Marshland (Rodriguez, 2014) and The Treasure (Porumboiu)

Despite their listed years, both Marshland and The Treasure came out in the US in 2016, so for me, they’re another two of the best of this year.

Marshland is a good old-fashioned detective thriller. I’m always in the mood to watch this genre, but there aren’t a ton that I really like. Prisoners, Memories of Murder, Zodiac, Se7en, In The Electric Mist, True Detective…they all come to mind as successful ones that aren’t trying to be noir, but are really just firmly entrenched in the detective thriller genre. More action-based, perhaps, than mood-based.

This one’s set just post-Franco in Spain as two detectives, the younger Pedro (Raúl Arévalo) and his older partner Juan (Javier Gutiérrez) investigate a series of brutal slayings of young woman. The movie is atmospheric and interestingly shot. While most frames are suffused with golden tones, sometimes cinematographer Alex Catalán figures out ways to motivate red tones. I love this shot, Pedro’s POV early in the film as the men drive at night:

I’m really interested in this kind of lighting, which allows realistic light sources to just add a hint of otherworldliness.

The opening credits are a series of beautiful overhead shots, and these are also featured here and there throughout the film:

screen-shot-2016-09-18-at-3-17-40-pm

The film ends with just such a shot, but instead of keeping it directly overhead and then cutting the next scene, this time the frame starts flat on, and then gradually tilts and cranes away:

It’s a nice coda to the film. As the camera pulls away we finally see these images as three-dimensional and therefore real. It’s like the film is no longer just looking at the landscape as a map, as something obscure, but instead, at the end, Spain is real and present. The camera move seems to move us away from the past (the image like a textbook or photograph) and to the present.

There are plenty of birds in the film. Like these-

screen-shot-2016-09-18-at-3-18-02-pm

-and also like the ones Juan sees throughout. Is there overt symbolism here? Maybe I missed some of it. But nonetheless, I like it when something is repeated enough so that it has to have meaning. Fill in your own blank. For me, the birds are fleeting (literally) and often oddly placed – the same way that these two detectives’ relationship is.

The Treasure

SPOILERS below.

Corneliu Porumbiou’s new film is something of an enigma. On the surface, it’s kind of boring and obvious. But it stuck with me and I think that’s the point. As with the director’s 12:08 East of Bucharest – a truly great film – the camera hardly moves in this one. Until the end, that is. And then, like Marshland, we’re meant to notice such an anomaly.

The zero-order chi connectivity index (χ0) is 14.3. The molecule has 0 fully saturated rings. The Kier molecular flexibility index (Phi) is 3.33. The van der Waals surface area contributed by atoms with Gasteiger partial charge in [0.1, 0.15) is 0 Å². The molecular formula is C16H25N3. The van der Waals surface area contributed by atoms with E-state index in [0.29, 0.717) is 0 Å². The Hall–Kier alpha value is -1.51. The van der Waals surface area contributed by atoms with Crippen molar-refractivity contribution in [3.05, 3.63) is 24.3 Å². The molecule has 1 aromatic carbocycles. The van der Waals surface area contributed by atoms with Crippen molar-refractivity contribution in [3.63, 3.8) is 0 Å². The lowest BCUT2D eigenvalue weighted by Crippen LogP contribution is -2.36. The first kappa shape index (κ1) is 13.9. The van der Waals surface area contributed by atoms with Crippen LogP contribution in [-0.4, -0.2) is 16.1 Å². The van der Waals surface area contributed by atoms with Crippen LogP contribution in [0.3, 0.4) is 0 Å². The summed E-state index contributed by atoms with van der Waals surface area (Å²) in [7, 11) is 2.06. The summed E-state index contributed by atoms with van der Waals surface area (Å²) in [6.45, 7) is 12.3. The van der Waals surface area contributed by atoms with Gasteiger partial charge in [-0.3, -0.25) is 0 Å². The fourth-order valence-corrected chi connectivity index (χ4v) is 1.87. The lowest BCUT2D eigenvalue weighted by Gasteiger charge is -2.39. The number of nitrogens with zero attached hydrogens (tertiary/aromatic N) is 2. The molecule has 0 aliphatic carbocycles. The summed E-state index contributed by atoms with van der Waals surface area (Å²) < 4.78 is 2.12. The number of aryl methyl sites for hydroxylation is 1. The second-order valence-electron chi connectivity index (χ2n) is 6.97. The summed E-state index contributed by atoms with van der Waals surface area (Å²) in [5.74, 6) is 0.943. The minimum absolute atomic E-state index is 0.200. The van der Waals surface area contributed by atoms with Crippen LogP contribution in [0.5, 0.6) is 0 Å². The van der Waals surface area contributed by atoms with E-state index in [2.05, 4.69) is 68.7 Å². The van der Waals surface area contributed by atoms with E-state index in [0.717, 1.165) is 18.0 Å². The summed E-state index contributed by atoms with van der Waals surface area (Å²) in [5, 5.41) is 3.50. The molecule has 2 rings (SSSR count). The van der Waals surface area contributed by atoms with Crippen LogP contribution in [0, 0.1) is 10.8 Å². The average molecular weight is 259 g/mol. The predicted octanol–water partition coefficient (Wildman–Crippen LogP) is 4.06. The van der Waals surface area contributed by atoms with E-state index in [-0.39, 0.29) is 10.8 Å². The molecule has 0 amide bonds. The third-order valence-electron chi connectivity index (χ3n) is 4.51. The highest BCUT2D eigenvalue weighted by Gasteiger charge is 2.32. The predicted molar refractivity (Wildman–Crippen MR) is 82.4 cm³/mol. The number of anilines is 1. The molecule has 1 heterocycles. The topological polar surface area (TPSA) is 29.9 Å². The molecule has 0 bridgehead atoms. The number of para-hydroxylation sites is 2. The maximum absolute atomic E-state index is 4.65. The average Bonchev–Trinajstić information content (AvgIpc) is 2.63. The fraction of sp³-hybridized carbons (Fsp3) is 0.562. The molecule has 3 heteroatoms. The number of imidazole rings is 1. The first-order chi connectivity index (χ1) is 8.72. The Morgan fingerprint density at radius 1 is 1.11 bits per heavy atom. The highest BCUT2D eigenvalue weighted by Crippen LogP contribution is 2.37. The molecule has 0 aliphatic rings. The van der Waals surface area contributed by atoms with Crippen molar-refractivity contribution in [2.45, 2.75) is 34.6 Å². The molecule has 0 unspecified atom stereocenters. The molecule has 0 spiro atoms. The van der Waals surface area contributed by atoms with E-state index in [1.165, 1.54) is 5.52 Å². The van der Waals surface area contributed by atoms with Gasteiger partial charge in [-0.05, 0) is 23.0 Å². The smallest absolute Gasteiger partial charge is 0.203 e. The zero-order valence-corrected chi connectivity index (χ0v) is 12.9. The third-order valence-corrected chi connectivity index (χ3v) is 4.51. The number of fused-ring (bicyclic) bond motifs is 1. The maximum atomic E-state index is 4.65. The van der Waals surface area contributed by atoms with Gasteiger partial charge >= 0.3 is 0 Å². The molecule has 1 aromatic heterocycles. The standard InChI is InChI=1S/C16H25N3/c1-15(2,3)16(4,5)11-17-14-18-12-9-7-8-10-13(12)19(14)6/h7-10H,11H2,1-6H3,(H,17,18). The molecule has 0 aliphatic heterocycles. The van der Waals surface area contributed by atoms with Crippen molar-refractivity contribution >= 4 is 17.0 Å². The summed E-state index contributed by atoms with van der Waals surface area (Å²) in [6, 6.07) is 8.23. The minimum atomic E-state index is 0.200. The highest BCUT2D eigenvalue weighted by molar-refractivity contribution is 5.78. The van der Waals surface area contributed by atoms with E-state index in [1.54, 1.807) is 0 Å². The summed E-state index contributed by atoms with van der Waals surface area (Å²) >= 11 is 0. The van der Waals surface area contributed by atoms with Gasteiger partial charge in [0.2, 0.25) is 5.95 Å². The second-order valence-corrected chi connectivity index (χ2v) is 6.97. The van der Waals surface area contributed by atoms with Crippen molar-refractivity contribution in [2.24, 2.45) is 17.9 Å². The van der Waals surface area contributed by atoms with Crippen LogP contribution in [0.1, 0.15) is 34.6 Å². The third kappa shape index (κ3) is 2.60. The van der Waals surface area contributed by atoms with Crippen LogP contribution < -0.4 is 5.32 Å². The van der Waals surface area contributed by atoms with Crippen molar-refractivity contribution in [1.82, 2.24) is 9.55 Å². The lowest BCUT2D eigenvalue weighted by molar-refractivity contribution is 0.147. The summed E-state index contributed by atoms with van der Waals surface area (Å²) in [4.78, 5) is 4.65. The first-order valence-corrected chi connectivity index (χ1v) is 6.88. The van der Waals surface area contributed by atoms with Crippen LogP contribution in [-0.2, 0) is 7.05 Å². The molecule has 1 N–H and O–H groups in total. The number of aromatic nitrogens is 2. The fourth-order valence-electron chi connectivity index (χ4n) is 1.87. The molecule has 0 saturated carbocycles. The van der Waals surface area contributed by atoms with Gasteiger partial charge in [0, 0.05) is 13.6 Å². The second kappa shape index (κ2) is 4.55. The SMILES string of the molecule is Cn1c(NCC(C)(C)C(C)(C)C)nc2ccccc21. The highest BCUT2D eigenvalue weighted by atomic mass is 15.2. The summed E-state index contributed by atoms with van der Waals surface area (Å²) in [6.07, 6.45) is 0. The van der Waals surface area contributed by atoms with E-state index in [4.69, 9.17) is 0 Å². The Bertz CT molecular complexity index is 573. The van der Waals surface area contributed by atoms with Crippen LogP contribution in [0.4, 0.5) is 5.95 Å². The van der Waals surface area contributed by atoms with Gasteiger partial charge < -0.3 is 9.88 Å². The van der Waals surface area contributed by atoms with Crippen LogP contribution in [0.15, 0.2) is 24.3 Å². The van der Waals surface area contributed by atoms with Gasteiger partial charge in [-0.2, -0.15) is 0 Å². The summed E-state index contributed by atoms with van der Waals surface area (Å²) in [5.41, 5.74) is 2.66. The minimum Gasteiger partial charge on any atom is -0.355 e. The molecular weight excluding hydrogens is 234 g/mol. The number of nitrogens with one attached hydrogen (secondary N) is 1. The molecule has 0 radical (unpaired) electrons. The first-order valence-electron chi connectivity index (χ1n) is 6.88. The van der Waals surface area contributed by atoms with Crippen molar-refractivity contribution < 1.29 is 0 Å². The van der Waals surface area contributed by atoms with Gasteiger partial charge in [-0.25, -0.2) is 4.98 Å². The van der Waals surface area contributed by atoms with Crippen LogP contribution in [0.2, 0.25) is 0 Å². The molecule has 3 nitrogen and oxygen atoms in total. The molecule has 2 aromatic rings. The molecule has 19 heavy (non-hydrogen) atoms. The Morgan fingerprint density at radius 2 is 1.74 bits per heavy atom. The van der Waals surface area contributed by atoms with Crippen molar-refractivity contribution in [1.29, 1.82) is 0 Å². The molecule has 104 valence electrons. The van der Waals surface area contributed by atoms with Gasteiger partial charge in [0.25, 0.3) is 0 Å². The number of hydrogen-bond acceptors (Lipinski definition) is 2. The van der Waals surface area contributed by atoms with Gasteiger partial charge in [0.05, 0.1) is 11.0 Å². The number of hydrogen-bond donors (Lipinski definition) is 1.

Some of the long takes here are cringeworthy. Costi (Toma Cuzin) agrees to help a neighbor search for a buried treasure. At the end, Costi’s shopping spree at the jewelry store at the end is so drawn out you’re just waiting for something to go wrong – he’ll get robbed, he doesn’t actually have the money, etc. Others are funny. For example, the constant beeping of the metal detector basically no matter where it is (it’s uselessness becomes a punchline).

But really, what The Treasure seems at first to be about – police corruption and general distrust – is in fact just convention. Porumbiou sets us up for so many story conventions that we’re used to. Along the way we are faced with scenes that beg the questions: When will a double-cross happen? Will he blow his money? Get sued by the unseen brother? Call the wrong number of the wrong metal detector guy – someone he’s not supposed to call? Get caught up in having an affair he isn’t having? Get blackmailed by the metal detector guy ? Meet corrupt cops?

None of this happens. It’s all “supposed to” and the director constantly undermines our expectations. This leads to a really, really odd tension. When we’re so constantly assuming and waiting for things to happen…and then they never do, it’s a different sort of “edge of your seat,” and it really works.

As a side note, there’s a really great cut after the cops agree to “make a phone call to Bucharest.” This line is just so ominous, and again, we expect corruption to seep into the plot right after this. But instead, we hard cut to the two leads in the car, safely with the treasure. Not what we thought was going to happen.

 

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About dcpfilm

Shooting, teaching, writing and watching the Phillies.
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One Response to Marshland (Rodriguez, 2014) and The Treasure (Porumboiu)

  1. Pingback: The Best Films of 2016 | dcpfilm

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